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Industry News
"Fuzzy fiber" nanomaterial may revolutionize composite parts

A $3 million Ohio Third Frontier award to the University of Dayton Research Institute will fund the scale-up and production of a new carbon nanomaterial that will allow composites to “multitask.”

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Posted on: 6/29/2010
High-Performance Composites

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A $3 million Ohio Third Frontier award to the University of Dayton Research Institute (UDRI, Dayton, Ohio) will fund the scale-up and production of a new carbon nanomaterial that will allow composites to “multitask,” says the group. For example, a wind turbine could de-ice its own blades in winter and store energy to release on a calm day, powering a grid even when its blades are still, or a military vehicle’s armor could double as a battery to power some of the vehicle’s electrical components.

Nicknamed “fuzzy fiber” by its inventor and UDRI group leader for carbon materials Khalid Lafdi, trademarked Nano Adaptive Hybrid Fabric (NAHF-X) is the first tailored nanomaterial that can be produced continuously in sizes and quantities great enough to make them affordable and viable for large-scale commercial use. Lafdi and his team produce 500 ft/152m of 12-inch/304-mm wide fabric per day at a pilot plant. When incorporated into resins, fuzzy fibers reportedly enable composites to be tailored for electrical and thermal conductivity.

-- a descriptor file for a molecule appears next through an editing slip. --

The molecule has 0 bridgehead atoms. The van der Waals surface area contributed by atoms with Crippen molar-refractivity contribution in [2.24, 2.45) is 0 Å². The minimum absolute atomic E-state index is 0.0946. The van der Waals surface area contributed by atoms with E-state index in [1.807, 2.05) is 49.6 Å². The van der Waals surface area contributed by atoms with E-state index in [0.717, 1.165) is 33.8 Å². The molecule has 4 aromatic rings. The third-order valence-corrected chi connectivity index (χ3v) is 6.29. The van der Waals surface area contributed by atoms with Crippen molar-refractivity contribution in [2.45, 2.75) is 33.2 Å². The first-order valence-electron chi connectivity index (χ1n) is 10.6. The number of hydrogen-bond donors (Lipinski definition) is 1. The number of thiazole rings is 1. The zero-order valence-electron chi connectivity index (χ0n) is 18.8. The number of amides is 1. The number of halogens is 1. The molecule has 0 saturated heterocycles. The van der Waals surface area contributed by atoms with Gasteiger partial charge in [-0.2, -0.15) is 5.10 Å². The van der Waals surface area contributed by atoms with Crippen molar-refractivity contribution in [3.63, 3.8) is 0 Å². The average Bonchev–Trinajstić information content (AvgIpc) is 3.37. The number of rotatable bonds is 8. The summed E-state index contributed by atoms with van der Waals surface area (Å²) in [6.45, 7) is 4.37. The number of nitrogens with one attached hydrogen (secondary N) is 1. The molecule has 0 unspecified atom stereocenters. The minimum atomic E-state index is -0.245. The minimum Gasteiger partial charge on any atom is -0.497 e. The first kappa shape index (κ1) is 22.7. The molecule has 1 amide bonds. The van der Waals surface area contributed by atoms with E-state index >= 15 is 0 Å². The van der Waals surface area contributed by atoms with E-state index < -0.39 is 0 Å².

The Third Frontier award, announced May 26 in Columbus, Ohio, will be matched by UDRI and Ohio-based collaborators Goodrich (Brecksville, Ohio), Owens Corning (Toledo, Ohio) and Renegade Materials (Springboro, Ohio). Project funding will include the purchase of equipment for a full-scale production facility in Dayton. Goodrich will apply the technology first in aerospace.

NAHF-X was pioneered with funding from the U.S. Department of Defense, the aerospace industry and the Third Frontier, says Brian Rice, URDI’s division head for multiscale composites and polymers. After successfully controlling growth of carbon nanotubes on individual carbon fibers, researchers accomplished the same on a type of carbon-fiber yarn and eventually on engineered textiles (photo, above right, shows growth of nanotubes on a fiberglass fabric). The breakthrough was in overcoming issues of uniformity and precisely controlling growth of the nanotubes, Rice says. 


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